Now, let us turn to some of the challenges that may arise during the course. In the first place, as a historian, you are often quite unique. The positive aspect I just described above – that of interdisciplinary group formations – can be interpreted as a blessing and a curse. To explain this: although the course is centred around a historical topic – ‘Living Pasts’ – the course is by no means directed towards historians. Instead, you will meet people from a variety of disciplines: from social geography to informatics, and from chemistry to liberal arts and sciences. As a result, it will be a challenge to communicate efficiently and successfully to your fellow students. You might feel that they sometimes lack the necessary research skills and foreknowledge and wish that they had a more nuanced attitude towards historical narratives. However, if you succeed in handling this challenge the right way, it serves as an ideal practice to collaborate with people that are less familiar with the topic in question, making you the ‘expert’ of that particular area of the project. The second difficulty arises from the first, namely making compromises in the actual presentation of historical facts. As I just mentioned, although the topic of the course is historical, the course itself is not a history course, and neither are the students enrolled necessarily historians. This might come as a surprise when working on the projects in your team. In history courses, students are trained (and severely punished if not) to represent historical facts adequately. That is to say, one cannot make up things that are not substantiated via, preferably, primary sources and an extensive list of secondary historiographical literature. However, this course is different. Of course, students should still possess a certain amount of historical consciousness and be aware of possible speculation. But, the difference is, they are allowed to step away from it – they are allowed to use fiction. Personally, I found this to be a very interesting aspect of the course. Not because it felt like ‘cheating’ or getting away with things easily, but because it forced me to think about which particular facts I wanted to present in my project, and which not. Instead of focussing on historical adequateness and factual representation, one has to reason from their intended audience for the final project. However, as the difficulty remains, one might have to make sacrifices in the presentation of historical facts. The final challenge I want to mention is the weight that comes to lay on your shoulder when joining this course as a historian. You can feel alone as the sole historian in the interdisciplinary team; this puts quite a burden on you. Often, you are seen as the ‘fact checker’ in the team and you might feel responsible for nearly all the matters regarding content. After all – the topic is historical. However, all these burdens are in essence illusory. It is important not to forget that you have your fellow students who can help you out, and they are often way more informed than you might think. There is no need to underestimate your teammates’ abilities and flexibility in creating a successful final result.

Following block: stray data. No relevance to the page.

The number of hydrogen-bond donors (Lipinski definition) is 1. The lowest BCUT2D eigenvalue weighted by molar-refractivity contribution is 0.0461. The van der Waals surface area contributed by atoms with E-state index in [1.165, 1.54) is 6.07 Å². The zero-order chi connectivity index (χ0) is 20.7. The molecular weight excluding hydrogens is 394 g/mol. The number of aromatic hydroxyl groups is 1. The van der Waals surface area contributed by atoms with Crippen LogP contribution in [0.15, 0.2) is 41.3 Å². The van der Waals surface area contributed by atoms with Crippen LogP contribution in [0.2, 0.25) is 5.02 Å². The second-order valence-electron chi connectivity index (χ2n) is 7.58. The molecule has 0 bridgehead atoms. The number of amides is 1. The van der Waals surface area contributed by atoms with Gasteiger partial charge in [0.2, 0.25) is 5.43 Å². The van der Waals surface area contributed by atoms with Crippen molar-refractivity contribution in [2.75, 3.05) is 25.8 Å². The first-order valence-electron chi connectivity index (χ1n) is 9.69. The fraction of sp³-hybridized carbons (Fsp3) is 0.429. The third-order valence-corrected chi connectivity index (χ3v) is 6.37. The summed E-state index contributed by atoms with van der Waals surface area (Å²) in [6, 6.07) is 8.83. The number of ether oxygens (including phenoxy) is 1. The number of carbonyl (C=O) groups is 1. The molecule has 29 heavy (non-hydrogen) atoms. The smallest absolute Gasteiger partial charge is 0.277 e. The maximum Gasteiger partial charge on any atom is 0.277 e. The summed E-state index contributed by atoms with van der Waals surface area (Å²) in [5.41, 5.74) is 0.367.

In conclusion, this course offers great possibilities as well as some challenges. On the positive side, there are offered many different tools and technologies to make history ‘alive’. The course is also useful in its emphasis on entrepreneurship and societal relations and its process in working in interdisciplinary teams. Concerning difficulties, you are probably one of the few historians participating in discussions that concern historical issues. Additionally, you might have to make compromises in presenting historical facts and feel the burden of being the only one responsible for the historical output of the team. However, if you successfully face these challenges, it will be a great lesson learned for future collaboration. Therefore, this course serves as an ideal training ground for you as a historian to experience academic collaboration in interdisciplinary teams and trains you in connecting historical research to society in the form of entrepreneurship and collaboration with organizations. Even the mistakes you might make and possible difficulties you encounter are valuable. Reflection is an important and integral part of the course, which makes the insights gained during the course even more valuable. As a historian, one is encouraged to reflect on the team collaboration, final outcomes and overall process of the projects. This way, the individual learning process of every student is inherently connected to the course, and will make you realize its value as a training ground even more.